Sunday, January 24

The trials and tribulations of riverboat casinos

Before the construction of buildings that were dedicated to gambling, which we now know as casinos, fans of table top gaming had to find new ways to facilitate the pastime. And, with online casino in the UK households quickly becoming the most popular way to pass the time, it’s interesting to see how far the act of gambling has come over the years, long before we were able to play the classic games from the comfort of our homes!

A great way to get around those pesky guidelines was to host casino games onboard a riverboat – an idea that dominated the scene in 19th century America. These boats were already being used as a means of commuting and trading, and wealthy merchants would often indulge in a couple of card games to pass the time on their journey.

The idea of gambling on riverboats quickly became somewhat of a phenomenon, for two main reasons. Firstly, as we’ve already touched on, a lot of cities and states had begun passing legislation that prohibited all gambling, but gaming gatherings on the water hadn’t even been considered when the laws were created. With rivers being an unregulated area, it posed as a perfect way for people to keep a low profile, whilst still indulging in their much-loved casino classics. The other reason that playing on the waters had such an appeal was that gambling vigilantes could take things into their own hands, and punish cheaters however they saw fit.

In 1806, Louisiana brought forward a law which made all gambling illegal throughout the state, apart from in New Orleans, which led to a concentration of gaming facilities within the city, with people looking for new alternative ways to play. Whilst a few years later, in 1814, Missouri had established a gambling ban across the entire state, meanwhile New Orleans had brought in casino licencing and taxation.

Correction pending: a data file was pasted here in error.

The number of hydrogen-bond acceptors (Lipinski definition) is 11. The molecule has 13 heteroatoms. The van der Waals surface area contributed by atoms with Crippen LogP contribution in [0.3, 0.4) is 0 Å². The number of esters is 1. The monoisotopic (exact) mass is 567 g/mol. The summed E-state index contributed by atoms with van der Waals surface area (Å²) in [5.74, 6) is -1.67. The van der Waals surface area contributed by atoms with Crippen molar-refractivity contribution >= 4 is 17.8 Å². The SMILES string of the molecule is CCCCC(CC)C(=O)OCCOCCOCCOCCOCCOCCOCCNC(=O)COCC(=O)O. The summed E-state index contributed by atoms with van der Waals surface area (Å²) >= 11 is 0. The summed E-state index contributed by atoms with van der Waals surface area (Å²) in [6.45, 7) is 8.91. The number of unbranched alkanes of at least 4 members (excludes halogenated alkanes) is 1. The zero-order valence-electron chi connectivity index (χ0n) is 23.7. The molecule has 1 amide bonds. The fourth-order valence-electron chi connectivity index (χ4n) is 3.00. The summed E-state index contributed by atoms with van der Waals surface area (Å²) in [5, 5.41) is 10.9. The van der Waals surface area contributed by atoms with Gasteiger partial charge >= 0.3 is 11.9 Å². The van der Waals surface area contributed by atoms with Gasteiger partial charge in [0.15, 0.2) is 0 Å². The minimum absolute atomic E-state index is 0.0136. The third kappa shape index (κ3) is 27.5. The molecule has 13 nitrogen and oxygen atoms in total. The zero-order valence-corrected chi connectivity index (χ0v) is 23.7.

Fast forward to the 1850s and riverboat gambling was recognised as a casual activity, as opposed to an organised commercial operation. Forming these casino-style locations on the river placed them between states and in no man’s land, therefore happily settled in a grey area of the jurisdiction.

Despite gambling gradually being legalised across the majority of America by the 20th century, riverboat casinos still remained a feature in the world of gambling. Across different states there were varying operating regulations and requirements put in place, all depending on where you played, such as:

  • Technical features: in Louisiana gambling boats were required to be paddlewheel driven, whether it be partially or entirely. This idea came from the original appearance of the 19th century paddlewheel boats.
  • The size of the vessel & passenger capacity: in Indiana, ships must have a minimum length of 150 feet and the facilities to carry at least 500 passengers, whereas in Louisiana, they must carry 600, including the crew.
  • Wagering limits per bet: perhaps a strategy for making the trips worthwhile, Iowa’s state law dictates that there should be a $5.00 betting limit alongside a $200 loss limit for each player on each cruise.
  • At sail vs docked: in some areas, the boat must be travelling for gambling to take place, whilst in others, weather and safety considerations have allowed these boats to operate whilst never leaving the docks.
  • Limit of licences available: Louisiana allows up to 15 boats to hold a casino license at any one time. With slightly tighter restrictions in place, the Illinois Riverboat Gambling Act authorise only 10 licences to be granted.
  • Tax: Illinois law states that 15% of all gambling revenues must go back to the state, with 5% of earnings being fed back into the community.

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